"The Orion is ready to launch when the window opens in morning. So we're saying our goodbyes to Mars tonight and having a little party.
        "The forecast for tomorrow is bright pink tinted skies and no dust storms in sight.
        "Now that it looks like we can go. I'm not sure I want to. But, I will.
        "As base commander it will be me that turns the lights off in the command center and shuts the door for the last time."

        "This will be my last entry.
        "The Orion launched right on schedule and looks good so far. We'll be a few hours behind it all the way to Earth orbit.
        "All personnel are either already in the Soyuz or heading that way. Most of them are leaving something behind for the bases 'next guests'. Alexi is leaving some of his personal belongings behind because he is convinced he'll be the mission commander on the next crew that's coming here.
        "Staci is sore, but her wrist is well protected and she says it'll hurt less once we're on our way. Doctor Betisha says it'll heal just fine in zero G although she'll need physical therapy once we're on Earth to acclimate it to the higher gravity.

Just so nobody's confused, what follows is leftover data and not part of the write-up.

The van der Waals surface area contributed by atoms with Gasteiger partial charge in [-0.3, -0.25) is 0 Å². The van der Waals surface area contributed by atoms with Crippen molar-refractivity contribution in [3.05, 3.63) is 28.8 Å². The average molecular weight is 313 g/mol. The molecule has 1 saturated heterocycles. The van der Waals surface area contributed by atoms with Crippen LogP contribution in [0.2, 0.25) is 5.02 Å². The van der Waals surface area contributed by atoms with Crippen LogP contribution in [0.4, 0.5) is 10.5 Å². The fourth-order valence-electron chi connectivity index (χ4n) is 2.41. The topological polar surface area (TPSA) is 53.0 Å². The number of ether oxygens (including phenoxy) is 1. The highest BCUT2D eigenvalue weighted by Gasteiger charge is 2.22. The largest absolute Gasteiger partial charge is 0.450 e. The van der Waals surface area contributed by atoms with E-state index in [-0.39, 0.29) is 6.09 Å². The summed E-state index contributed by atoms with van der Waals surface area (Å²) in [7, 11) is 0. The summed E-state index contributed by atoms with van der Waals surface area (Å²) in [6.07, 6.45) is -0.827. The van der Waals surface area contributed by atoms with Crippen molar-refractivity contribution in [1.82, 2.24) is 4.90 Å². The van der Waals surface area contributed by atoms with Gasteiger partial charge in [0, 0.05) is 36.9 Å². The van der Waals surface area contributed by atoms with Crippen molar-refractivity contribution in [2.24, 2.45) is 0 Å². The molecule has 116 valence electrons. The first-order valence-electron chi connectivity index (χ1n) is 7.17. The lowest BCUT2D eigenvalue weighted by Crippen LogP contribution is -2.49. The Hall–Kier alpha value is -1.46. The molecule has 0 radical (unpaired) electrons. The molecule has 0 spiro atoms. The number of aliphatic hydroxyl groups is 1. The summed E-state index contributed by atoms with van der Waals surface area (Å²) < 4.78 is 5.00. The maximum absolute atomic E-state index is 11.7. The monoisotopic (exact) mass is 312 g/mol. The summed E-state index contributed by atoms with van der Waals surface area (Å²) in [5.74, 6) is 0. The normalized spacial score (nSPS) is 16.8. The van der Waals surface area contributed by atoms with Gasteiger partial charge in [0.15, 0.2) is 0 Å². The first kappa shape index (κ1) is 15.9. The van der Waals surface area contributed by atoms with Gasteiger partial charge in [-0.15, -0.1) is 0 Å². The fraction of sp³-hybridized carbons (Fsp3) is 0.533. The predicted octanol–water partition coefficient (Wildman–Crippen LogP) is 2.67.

"I told her we all will, and she thought that was a great idea. It'd give us a chance to spend some time together on Earth.
        "I made a note to myself to recommend her for a psychological evaluation once we're home.
        "All I've got left is my satchel. Once I call Earth Command one more time, I'm out of here and then, we're on our way.
        "End of log Mars Base Amazonis Planitia.
        "Andů ahhh. Amen."

        "I don't believe it. Now they want us to stop off at Lunar One.
        "I asked command why the detour. They said something about decontamination and made some other excuses. I think its politics. But the Moon is a lot closer to home than we are now, so OK. We'll do it their way, not like I have any choice.
        "I guess it just figures. We get all ready to go, then something changes.
        "Alexi is warming up the fuel pumps. I'm going.
        "Goodbye Mars."

Endit

[Editor's note: This story is Fiction. No representation of persons or places, real, dead, or alive, is intended.]